My initial reaction is that you should be promoting the safety of a guided walk as opposed to going it alone and adding a bit of sizzle, why try to reach the summit etc.,

    Very hastily redrawn example attached...
    Posted: Jul 12, 2021 By: Lucan Unlordly Member since: Feb 24, 2009
  8. Lucan Unlordly

    Lucan Unlordly Contributor

    2,421 467
    Posted: Jul 12, 2021 By: Lucan Unlordly Member since: Feb 24, 2009
  9. Fagin2021

    Fagin2021 Full Member

    353 225
    One of the challenges with a website review is separating personal preferences from accepted practices. For example, I always dislike sliding 'hero images' on the home page. They irritate and distract me. Especially when accompanied by flying text. Some people however, especially developers, swear by them. Often they do it because they can do it, without regard to whether it's a better user experience.

    So, having made that caveat - your website.

    @fisicx made good points - especially the one about the site being designed for desktop. On a mobile I got scroll cramp trying to find the bit about actual courses. As a rule-of-thumb, if people have to scroll down more than 3 to 5 times to find what they want - they won't.

    You need to move all the 'about us' blurb onto another page, or at least hide it from mobile users so they get to the courses quicker.

    Despite the spectacular scenery, I found the site uninspiring. Statements like courses 'designed to meet your requirements' or 'achieve your ambitions' could be talking about anything. All the people standing on the top of peaks must have stories about how they got there. If I'm going to fork out £850 to do '5 days of guided ice climbing, tackling some of the best winter climbs Scotland has to offer' I'd like to know bit more about it please. If there is more, I didn't spot it.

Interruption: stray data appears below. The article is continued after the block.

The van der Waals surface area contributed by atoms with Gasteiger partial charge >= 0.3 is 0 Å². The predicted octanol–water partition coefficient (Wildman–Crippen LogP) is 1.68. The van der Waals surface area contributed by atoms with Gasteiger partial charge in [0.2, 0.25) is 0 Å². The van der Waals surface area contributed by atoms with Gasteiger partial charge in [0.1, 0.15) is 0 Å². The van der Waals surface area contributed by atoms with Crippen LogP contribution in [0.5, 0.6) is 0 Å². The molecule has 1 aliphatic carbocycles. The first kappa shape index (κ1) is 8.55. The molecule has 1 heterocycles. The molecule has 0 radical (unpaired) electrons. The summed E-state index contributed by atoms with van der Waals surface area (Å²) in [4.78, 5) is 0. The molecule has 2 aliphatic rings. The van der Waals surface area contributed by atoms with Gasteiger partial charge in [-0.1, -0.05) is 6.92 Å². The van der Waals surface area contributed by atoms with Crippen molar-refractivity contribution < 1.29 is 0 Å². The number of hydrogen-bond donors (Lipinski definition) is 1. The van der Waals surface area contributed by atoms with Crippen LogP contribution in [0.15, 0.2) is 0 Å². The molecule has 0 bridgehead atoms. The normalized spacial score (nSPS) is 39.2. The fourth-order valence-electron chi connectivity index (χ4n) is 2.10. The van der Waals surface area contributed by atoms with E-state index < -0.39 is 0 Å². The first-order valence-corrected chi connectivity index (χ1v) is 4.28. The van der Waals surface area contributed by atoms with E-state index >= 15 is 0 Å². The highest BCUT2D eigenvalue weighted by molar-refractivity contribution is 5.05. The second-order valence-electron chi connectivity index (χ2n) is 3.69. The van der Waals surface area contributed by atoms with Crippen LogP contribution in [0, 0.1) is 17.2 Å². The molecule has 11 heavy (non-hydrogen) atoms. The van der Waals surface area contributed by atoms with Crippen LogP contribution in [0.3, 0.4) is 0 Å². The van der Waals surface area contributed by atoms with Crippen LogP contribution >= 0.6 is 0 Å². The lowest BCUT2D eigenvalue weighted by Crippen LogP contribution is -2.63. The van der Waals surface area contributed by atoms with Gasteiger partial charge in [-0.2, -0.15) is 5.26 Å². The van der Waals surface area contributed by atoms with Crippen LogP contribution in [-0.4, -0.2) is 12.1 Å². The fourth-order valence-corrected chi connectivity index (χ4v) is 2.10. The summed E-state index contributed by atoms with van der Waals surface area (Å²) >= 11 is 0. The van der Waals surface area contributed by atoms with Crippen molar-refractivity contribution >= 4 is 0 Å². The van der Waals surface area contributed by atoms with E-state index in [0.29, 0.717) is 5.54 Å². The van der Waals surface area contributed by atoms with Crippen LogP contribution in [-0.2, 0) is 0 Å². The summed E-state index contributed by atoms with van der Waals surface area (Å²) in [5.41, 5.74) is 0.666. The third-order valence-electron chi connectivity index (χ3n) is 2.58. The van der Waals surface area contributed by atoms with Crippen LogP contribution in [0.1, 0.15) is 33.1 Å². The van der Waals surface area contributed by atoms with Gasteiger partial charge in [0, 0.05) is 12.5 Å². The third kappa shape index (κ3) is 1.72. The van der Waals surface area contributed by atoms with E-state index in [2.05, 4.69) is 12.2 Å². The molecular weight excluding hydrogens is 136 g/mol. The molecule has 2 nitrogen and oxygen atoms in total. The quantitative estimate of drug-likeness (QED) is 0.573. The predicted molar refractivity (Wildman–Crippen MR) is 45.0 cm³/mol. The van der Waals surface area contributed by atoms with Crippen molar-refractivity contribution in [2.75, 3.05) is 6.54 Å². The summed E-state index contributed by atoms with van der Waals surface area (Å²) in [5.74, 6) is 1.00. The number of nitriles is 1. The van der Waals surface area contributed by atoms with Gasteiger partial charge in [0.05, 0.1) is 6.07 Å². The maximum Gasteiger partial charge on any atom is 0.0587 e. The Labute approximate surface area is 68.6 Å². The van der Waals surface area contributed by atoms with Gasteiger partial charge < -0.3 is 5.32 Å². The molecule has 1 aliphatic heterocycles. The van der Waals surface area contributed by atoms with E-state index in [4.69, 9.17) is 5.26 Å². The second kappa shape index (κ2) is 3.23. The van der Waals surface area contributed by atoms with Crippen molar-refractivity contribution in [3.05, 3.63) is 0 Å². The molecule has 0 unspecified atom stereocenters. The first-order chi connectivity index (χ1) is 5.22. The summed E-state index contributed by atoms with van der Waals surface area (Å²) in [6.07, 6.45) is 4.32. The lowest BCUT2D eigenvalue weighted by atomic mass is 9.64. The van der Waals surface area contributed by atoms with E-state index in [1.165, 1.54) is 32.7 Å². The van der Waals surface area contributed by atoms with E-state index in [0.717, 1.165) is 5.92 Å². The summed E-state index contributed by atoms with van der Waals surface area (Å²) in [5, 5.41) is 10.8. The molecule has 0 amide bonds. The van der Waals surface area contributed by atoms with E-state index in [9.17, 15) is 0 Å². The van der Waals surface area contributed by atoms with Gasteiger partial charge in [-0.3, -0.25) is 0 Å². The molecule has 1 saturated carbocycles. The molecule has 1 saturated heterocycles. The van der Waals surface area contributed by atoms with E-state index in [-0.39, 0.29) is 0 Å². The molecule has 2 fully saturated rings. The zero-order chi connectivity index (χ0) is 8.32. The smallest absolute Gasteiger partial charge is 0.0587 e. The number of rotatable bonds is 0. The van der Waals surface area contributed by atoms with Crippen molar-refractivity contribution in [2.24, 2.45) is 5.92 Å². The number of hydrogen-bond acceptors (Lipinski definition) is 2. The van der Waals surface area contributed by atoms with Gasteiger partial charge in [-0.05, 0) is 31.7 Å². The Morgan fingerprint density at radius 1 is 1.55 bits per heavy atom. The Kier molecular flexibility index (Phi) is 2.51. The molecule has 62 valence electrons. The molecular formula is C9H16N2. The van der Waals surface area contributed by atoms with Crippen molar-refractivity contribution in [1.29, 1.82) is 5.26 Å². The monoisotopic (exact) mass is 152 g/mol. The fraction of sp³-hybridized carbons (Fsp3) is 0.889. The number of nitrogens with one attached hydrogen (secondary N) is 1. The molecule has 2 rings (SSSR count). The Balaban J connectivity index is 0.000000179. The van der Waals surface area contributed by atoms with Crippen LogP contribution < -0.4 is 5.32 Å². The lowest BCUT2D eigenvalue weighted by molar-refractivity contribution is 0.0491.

The booking form would make a minor bureaucrat in the council envious.

    There's no point going on and on. This could be a wonderful site but it's not. It gives the impression (to me at least) of a site put together on a shoestring without any real thought given to who might visit it and why. Do you trust your life on a mountain to people who skimp on a website?

    If it was me, I'd take the good bits and start again.
    Posted: Jul 13, 2021 By: Fagin2021 Member since: Jan 27, 2021
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  10. fisicx

    fisicx Moderator
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    This is probably where it all started to go wrong. A developer shouldn't go anywhere near the site until you have sorted out your marketing, written the content, designed the booking system and done some market research.

    All they have done is thrown a $59 theme together with a naff contact form and sent you the invoice. They claim to be a creative marketing team but I see no evidence of this on your site. If they were as good as they say they are you would have more booking than you can cope with. How much are they paying you for the link on the website?
    Posted: Jul 13, 2021 By: fisicx Member since: Sep 12, 2006
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  11. Paul Carmen

    Paul Carmen Verified Business ✔️

    455 153
    As pretty much everyone above says, what are you trying to achieve? I've looked at the site and can't understand most of your journeys and how they fit with a marketing plan.

    The site lacks the sort of functionality you need to get lots of leads, or even better, bookings online; e.g. what are a the journeys for, or why are they missing: -
    • Why can't I filter by places, dates etc on the main course details/homepages (or category hub pages)